Three to six months’ worth of expenses set aside in an emergency fund? Yeah, right. More like three to six weeks’ worth…sound familiar? An emergency fund—a stockpile of enough money to pay for up to a half year’s worth of living expenses—helps prepare for life’s disasters, such as losing a job or becoming too sick to work for a while. Yet for many of us, saving that much money seems as daunting as learning how to whip up a perfect soufflé. After paying the bills and saving for retirement, who has that much extra money to save at the end of the month?
Relax. Here’s what you really need to know about building your emergency fund:
1. It’s not what you think: You make $50,000 so that would mean you need to save between $12,500 and $25,000, right? Wrong. Remember, you’re not saving the equivalent of your earnings for those months, just your expenses, and there’s a good chance you’ll be able to scale way back on what you spend while looking for work. So if you typically fork over $2,800 a month to pay for housing, food and utilities, you actually need between $8,400 and $16,800 in your fund. Not chump change, but it’s still a more manageable sum.
2. Lower on the totem pole: Looking at the sum above and still feel like hyperventilating? Here’s something to consider before building a small fortune in liquid assets: emergency funds are not as important as saving for retirement and getting out of debt. That’s because it makes no financial sense to pay 22 percent interest on credit card debt while your emergency fund, which will probably be socked away in a money market account or high interest savings account, earns a measly 1.5 percent. And don’t forget the magic of compound interest. If you were to take that $16,800 and put it into an RRSP, it will probably be worth way more by the time you retire. The only time saving for an emergency fund should trump all is if you see a pink slip in your future at work.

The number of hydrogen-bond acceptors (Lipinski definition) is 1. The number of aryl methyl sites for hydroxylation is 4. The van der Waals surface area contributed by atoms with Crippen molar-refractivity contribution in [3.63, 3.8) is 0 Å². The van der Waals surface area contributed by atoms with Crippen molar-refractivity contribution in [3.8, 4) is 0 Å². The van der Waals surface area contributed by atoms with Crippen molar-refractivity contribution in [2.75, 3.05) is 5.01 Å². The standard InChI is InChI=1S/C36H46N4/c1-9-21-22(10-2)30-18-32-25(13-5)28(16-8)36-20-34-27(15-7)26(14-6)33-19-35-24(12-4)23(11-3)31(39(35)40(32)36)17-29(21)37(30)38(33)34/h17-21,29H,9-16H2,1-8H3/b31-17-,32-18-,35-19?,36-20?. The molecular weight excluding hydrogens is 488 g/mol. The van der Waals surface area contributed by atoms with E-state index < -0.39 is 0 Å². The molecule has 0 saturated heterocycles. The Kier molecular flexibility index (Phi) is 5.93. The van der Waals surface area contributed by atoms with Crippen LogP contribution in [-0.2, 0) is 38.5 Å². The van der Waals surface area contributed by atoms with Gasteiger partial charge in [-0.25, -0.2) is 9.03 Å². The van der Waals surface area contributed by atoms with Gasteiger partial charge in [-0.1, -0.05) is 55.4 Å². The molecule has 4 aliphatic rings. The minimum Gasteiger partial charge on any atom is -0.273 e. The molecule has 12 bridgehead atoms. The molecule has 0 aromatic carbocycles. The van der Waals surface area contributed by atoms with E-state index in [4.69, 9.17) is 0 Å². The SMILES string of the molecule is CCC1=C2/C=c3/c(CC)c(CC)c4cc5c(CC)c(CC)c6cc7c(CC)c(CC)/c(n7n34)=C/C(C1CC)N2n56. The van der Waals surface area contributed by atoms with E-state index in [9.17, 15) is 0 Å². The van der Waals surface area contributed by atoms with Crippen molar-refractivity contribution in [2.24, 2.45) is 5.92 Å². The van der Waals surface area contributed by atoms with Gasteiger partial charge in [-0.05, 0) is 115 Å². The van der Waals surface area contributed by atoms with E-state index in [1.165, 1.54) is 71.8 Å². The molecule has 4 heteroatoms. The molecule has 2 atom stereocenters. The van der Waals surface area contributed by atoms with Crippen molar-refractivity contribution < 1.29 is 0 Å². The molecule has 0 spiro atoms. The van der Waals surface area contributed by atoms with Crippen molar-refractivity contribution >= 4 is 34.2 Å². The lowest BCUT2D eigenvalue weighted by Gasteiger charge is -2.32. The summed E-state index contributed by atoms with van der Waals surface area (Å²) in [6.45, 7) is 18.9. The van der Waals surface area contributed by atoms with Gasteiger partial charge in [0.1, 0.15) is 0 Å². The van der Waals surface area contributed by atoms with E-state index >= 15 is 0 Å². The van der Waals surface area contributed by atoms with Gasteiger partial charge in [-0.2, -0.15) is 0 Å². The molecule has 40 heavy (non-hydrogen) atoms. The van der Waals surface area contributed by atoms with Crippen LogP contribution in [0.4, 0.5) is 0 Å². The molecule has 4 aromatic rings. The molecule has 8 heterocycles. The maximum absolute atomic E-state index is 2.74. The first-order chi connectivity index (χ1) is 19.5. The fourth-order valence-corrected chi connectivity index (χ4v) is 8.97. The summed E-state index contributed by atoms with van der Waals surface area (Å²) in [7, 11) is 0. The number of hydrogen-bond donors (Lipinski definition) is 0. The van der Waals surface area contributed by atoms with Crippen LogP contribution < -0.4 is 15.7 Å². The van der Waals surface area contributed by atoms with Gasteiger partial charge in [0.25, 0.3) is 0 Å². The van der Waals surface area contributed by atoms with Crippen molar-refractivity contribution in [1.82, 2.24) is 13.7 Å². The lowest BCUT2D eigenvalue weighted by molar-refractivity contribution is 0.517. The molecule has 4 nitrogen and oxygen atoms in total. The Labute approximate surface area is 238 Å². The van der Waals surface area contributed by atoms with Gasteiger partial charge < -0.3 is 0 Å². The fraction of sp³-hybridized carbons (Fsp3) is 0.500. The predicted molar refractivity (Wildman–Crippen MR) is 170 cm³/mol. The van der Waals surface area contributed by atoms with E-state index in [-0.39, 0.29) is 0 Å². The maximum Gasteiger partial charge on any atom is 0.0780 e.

3. Have more than one: That’s right. It’s perfectly fine to own more than one emergency fund. Some people swear by their “if the furnace breaks fund,” a “holiday gift fund” or an “I can’t take winter anymore and need to get to Florida fund.” These situations, while not quite emergencies, come up all the time.
4. Another option: Some experts, like Rhonda Sherwood, a financial advisor in Vancouver, suggests clients set up a line of credit if saving for an emergency fund is a stretch. “The truth is, no bank is going to give you a loan if you’re out of a job, so if you already have a line of credit, you can live off that until you get back on your feet,” she says. One word of caution though: if you have trouble staying out of debt, this option is not for you. You’d be better off sticking as little as $20 a month into an account and watching your emergency fund grow over time.
Kira Vermond is a freelance writer and author of Chatelaine’s own Earn, Spend, Save: The savvy guide to a richer, smarter, debt-free life (Wiley, 2010). You can also listen to her career and money advice on CBC Radio weekday mornings across Canada.